On Wednesday, Axios wrote a piece outlining how President Trump’s own statements could threaten his trade policy objectives: “President Trump wants to invoke a national security provision to stop the ‘dumping’ of cheap steel into America, but trade lawyers believe Trump's public statements —and dubious legal reasoning—could expose the administration to significant legal problems.”
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The expected election in Taiwan of Democratic Progressive Party candidate Tsai Ing-wen is likely to get a cold reception from China. How strong, exactly, is the U.S. obligation to defend Taiwan against a Chinese attack?
What sort of effect would a consolidation of Chinese cyber forces have on cyber operations directed at the United States, particularly in the wake of the recent agreement?
The recent news about Volkswagen’s manipulation of emissions test results reveals a different kind of insider threat, one that damages the bonds of trust between society and the institutions upon which we rely for many aspects of our lives.
Llewelyn Hughes and Austin Long argue that current thinking in the United States and the West about the security implications of potential disruptions to global energy markets is flawed.
Today at 2:00 pm, Lawfare's Herb Lin, along with Richard Bejtlich and Gregory Shannon, will provide testimony before the House Energy and Commerce Committee on "Understanding the Cyber Threat and Implications for the 21st Century Economy."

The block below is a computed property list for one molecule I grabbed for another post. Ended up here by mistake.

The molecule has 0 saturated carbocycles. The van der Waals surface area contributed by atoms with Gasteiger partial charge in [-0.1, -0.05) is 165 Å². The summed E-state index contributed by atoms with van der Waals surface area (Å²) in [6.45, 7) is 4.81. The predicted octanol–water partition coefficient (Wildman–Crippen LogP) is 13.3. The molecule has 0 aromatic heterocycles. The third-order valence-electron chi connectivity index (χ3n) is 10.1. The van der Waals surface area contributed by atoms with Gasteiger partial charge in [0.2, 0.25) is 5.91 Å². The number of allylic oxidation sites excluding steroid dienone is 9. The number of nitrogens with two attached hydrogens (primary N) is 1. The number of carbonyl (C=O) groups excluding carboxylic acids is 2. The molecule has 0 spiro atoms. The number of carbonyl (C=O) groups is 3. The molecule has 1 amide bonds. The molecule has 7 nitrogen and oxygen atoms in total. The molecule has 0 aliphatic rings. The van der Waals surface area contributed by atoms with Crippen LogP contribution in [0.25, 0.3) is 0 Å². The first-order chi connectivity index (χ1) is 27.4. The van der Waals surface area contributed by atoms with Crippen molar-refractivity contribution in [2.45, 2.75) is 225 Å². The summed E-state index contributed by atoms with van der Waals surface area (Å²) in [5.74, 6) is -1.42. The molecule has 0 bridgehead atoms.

Senator Diane Feinstein (D-CA) has announced that she plans to introduce new legislation aimed to "significantly strengthen drone safety laws to protect U.S. airline passengers and U.S. airspace." The announcement comes in a letter to FAA Administrator Michael Heurta, in which she cites evidence of more than 190 drone safety incidents in the last nine months.
Foreign Purchases of U.S. Businesses, Presidential Power, and National Security: Ralls Corp. v. CFIUS
When then-Representative Barney Frank contemplated the ability of foreign interests to acquire American companies at the expense of national security, he made the following statement:
There is no right to buy. You do not have to file [with the Committee on Foreign Investment in the United States (CFIUS), but by not filing, you do not immunize yourself from a finding that the transaction could be canceled on security grounds.
Released today: this quite significant order, containing the district court's findings of fact and conclusions of law in Ibrahim v. Department of Homeland Security---or the "No-Fly List Case" [h/t Wired].
A veteran administration official emailed me just now in response to my piece last night on congressional Republicans and the shutdown: "Nice Piece (on the shutdown)," the official writes. "You are right about the impact it is having. Our sanctions efforts are crippled: Nobody home to detect violations or go after violators." Great.
Keep it up, guys.